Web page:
Businesses that employ fewer than 250 persons are categorised as micro, small and medium enterprises (MSMEs). They constitute more than 90 percent of all firms worldwide. They provide 70 percent of all employment and contribute to half of the global economy. Statistics such as these point to the fact that policymakers must prioritise the development of a resilient MSME sector.
In command centred economies, the MSME sector is often neglected as the state takes on the role as the primary employer and creator of jobs in an economy. In situations such as these, people lose their creative impulse and become reliant on the state to provide economic opportunities.
Firms that belong to the MSME sector most often cite the growing financing gap as their most significant obstacle to becoming all that they can be. A way with which to overcome this financing gap could be to rely on an intermediary to provide investment capital to MSMEs that are in the middle of their growth stage.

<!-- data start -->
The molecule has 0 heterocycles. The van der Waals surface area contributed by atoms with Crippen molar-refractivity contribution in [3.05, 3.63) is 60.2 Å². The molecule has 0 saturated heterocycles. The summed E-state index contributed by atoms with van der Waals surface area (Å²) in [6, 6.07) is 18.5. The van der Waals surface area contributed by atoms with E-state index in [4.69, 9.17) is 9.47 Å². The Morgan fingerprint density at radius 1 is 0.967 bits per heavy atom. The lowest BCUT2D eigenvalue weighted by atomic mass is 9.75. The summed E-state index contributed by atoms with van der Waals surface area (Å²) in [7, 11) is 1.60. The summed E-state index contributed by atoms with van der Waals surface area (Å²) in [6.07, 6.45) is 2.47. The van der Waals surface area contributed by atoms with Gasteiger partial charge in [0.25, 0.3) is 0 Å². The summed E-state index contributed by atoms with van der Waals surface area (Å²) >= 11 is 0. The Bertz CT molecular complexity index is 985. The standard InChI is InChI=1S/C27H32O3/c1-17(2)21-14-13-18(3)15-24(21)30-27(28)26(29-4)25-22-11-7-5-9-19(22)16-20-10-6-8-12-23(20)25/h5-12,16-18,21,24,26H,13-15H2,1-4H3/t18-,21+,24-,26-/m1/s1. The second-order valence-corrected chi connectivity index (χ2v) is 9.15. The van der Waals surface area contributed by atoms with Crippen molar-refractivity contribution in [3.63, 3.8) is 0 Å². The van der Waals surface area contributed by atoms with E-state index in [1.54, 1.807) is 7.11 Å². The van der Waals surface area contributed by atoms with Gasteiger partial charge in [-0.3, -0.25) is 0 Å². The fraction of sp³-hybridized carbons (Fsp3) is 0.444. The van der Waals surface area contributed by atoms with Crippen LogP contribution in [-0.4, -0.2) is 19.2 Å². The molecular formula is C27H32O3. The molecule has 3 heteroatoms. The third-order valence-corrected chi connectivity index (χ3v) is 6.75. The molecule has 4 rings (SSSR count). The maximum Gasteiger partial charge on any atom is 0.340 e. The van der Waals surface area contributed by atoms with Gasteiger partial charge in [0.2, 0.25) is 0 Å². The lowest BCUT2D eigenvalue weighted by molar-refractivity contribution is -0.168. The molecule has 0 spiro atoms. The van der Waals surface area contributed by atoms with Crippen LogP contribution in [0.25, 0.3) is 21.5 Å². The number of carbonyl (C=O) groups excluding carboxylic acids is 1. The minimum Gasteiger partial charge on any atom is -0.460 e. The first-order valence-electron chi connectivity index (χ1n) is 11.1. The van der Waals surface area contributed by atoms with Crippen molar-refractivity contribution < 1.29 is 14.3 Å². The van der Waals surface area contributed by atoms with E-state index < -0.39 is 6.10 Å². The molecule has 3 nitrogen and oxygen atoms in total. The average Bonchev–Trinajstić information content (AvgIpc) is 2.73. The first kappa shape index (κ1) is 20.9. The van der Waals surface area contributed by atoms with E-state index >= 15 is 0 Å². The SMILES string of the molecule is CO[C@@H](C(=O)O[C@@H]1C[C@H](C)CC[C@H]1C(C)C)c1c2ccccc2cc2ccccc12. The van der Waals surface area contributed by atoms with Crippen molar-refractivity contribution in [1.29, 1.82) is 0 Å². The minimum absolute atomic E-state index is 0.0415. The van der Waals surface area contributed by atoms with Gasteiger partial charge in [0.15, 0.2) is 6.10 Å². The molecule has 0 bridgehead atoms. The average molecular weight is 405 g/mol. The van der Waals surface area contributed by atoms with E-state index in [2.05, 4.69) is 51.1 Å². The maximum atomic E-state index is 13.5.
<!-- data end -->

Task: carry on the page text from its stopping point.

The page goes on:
At the same time, however, commercial financial institutions have a fiduciary responsibility to protect themselves from high-risk exposure. They do this by undertaking due diligence and making risk assessments on potential borrowers. The costs of undertaking risk assessments have increased significantly since COVID-19. Consequently, local commercial lenders have curtailed their financing in general, given the higher-risk environment.
When economic centralisation grows too strong, the economy as a whole begins to weaken as opposed to strengthen. There is a time and place for economic centralisation. This, however, has always come at a cost. The cost is creativity.
Centralisation requires conformity and sacrifice. Historically, those that have lived under centralisation did prefer it to chaos. Is chaos, however, the only alternative to centralisation? I highly doubt it.
Entrepreneurship is suited to those who are from the minority to begin with. It is sometime before these firms grow capable of servicing mainstream customers and clients. At the same time, given the statistics, we cannot downplay or undermine the creative economic contribution that MSMEs are making to their local and global economies.
If we were to ignore the economic creative potential of these small firms, we fail to realise the true potential of the small that will one day grow really big.
If not individually, then, definitely collectively.